I gave some examples of the things that public bodies, like police forces, ought be pro-actively publishing such as policies, meeting papers, statistics and performance data. I also talked about releasing raw data, and what the new dataset provisions expected to come into force soon might cover in relation to policing. For example if police conduct speed surveys, that will perhaps come well within the definition; quite what else will be included when the act is interpreted is unclear. Might it enable someone like me who campaigns on phone answering performance to prompt the regular release of phone answering performance data for example?

Database of Public Bodies

I explained how WhatDoTheyKnow’s database of public bodies was created and maintained by largely by volunteers, and how we think it might be one of the most comprehensive lists of UK public bodies available.

I note we still add bodies on request and despite listing more than 15,000 bodies we don’t yet cover all schools, parish councils, pharmacies, or GP practices; though we are comprehensive when it comes to other areas such as police forces, police and crime commissioners, central and local government.

The policy of adding bodies we think ought be subject to the act, if they are formally, or not, as a form of activism was also explained. We add bodies which voluntary respond to requests for information and asses others based on the degree to which they:

  • make public appointments
  • receive substantial public funding
  • control public assets
  • have a regulatory function (eg. control access to professions)
  • control significant national infrastructure
  • distribute public funds

We also add public bodies caught by the loophole in the act which excludes organisations owned by two or more public bodies.


We have approaching fifty thousand registered users, and many more people visit the site and read the content without registering.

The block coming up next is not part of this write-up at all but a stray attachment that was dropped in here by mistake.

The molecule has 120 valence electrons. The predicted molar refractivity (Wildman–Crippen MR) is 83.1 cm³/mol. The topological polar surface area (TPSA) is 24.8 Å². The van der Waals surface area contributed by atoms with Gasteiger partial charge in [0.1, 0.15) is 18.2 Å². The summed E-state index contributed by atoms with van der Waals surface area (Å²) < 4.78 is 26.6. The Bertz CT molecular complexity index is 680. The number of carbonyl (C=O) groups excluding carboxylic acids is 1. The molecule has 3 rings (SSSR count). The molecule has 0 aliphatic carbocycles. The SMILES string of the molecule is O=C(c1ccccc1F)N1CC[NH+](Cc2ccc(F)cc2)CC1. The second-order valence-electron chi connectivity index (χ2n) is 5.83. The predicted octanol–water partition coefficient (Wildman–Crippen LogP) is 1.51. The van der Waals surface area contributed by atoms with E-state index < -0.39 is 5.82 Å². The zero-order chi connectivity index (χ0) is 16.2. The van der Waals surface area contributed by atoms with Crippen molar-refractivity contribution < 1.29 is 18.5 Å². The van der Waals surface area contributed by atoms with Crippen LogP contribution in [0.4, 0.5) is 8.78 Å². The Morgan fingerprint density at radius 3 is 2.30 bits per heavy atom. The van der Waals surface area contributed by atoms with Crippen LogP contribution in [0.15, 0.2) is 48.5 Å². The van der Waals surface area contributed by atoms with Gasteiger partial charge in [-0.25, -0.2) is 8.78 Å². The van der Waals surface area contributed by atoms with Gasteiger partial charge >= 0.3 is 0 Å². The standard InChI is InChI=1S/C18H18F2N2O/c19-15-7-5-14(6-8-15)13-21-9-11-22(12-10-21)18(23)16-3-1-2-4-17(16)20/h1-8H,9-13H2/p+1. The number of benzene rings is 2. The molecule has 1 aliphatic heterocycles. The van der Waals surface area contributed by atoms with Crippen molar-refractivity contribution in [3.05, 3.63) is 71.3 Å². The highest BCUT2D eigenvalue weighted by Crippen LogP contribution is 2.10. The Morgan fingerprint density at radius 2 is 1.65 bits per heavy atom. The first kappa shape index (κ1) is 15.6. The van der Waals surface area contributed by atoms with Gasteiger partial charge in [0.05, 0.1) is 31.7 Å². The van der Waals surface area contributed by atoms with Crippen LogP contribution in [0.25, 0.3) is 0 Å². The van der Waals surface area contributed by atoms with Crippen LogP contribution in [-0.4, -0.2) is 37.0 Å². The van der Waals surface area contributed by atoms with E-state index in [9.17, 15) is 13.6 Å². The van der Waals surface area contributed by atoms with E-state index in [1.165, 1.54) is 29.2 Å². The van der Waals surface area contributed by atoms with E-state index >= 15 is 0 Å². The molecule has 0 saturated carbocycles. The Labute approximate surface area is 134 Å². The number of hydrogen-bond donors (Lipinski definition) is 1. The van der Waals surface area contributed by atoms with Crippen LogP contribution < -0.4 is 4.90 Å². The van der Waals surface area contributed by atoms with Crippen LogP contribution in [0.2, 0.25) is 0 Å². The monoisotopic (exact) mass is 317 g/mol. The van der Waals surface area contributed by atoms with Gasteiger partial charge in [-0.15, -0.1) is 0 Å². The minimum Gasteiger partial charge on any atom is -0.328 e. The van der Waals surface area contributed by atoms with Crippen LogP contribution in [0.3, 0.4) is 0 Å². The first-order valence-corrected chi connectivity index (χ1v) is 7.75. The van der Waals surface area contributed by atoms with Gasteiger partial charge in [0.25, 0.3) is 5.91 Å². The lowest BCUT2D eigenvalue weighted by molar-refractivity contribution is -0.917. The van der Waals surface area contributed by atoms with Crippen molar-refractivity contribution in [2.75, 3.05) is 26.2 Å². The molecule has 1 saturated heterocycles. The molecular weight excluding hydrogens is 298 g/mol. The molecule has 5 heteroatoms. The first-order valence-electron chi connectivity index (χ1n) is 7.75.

I was aware of questions and concerns surrounding the site’s policy regarding anonymous users. What we do is make our users aware of the position, to be valid a FOI request requires a name, so use of an obvious pseudonym may result in it being rejected (though the ICO’s guidance is that responding would be good practice) , also if a real name is not the opportunity to appeal to the Information Commissioner, and above, is lost as a real name is then required.

I noted that our site only allows one user name per email address; and makes it no easier to make FOI requests using different names than email providers like Gmail or Hotmail.

Takedown Policies

This was a subject I knew there would be quite some interest in, so spent some time on it.

Requests made via WhatDoTheyKnow are automatically published online without human intervention, and responses too go straight on the website without pre-moderation.

There are two reasons for taking this approach; one is we don’t have the resources to pre-moderate content on the site and the second is the current state of the law which holds us more responsible for material on the site if we do carry out pre-moderation than if we do not.

We are responsive to concerns about material posted on the site. We are easy to contact, and there is a “report” button next to every request. The volunteer team spend a large amount of time dealing with requests to take material down from the site.

Personal Information

Sometimes requestors put their personal information in their requests; for example their addresses, or personal background information about what has happened to them, and where this is brought to our attention we remove it.

Where we remove information we do so transparently we’ll add something like “Personal Information Removed” in square brackets in place of the removed material, leaving the FOI request visible on the site.

If anything is not a FOI request we will remove it from public view on our site. We’re not a site which allows people to engage in general correspondence with public bodies online. If someone uses our site to try and make a subject access request under the data protection act we will will take it down. When we take material down we can “hide” it from public view so that while it isn’t on the website the user who made the request can access the correspondence and, for example, read an authority’s advice on how to get in touch directly and make a subject access request.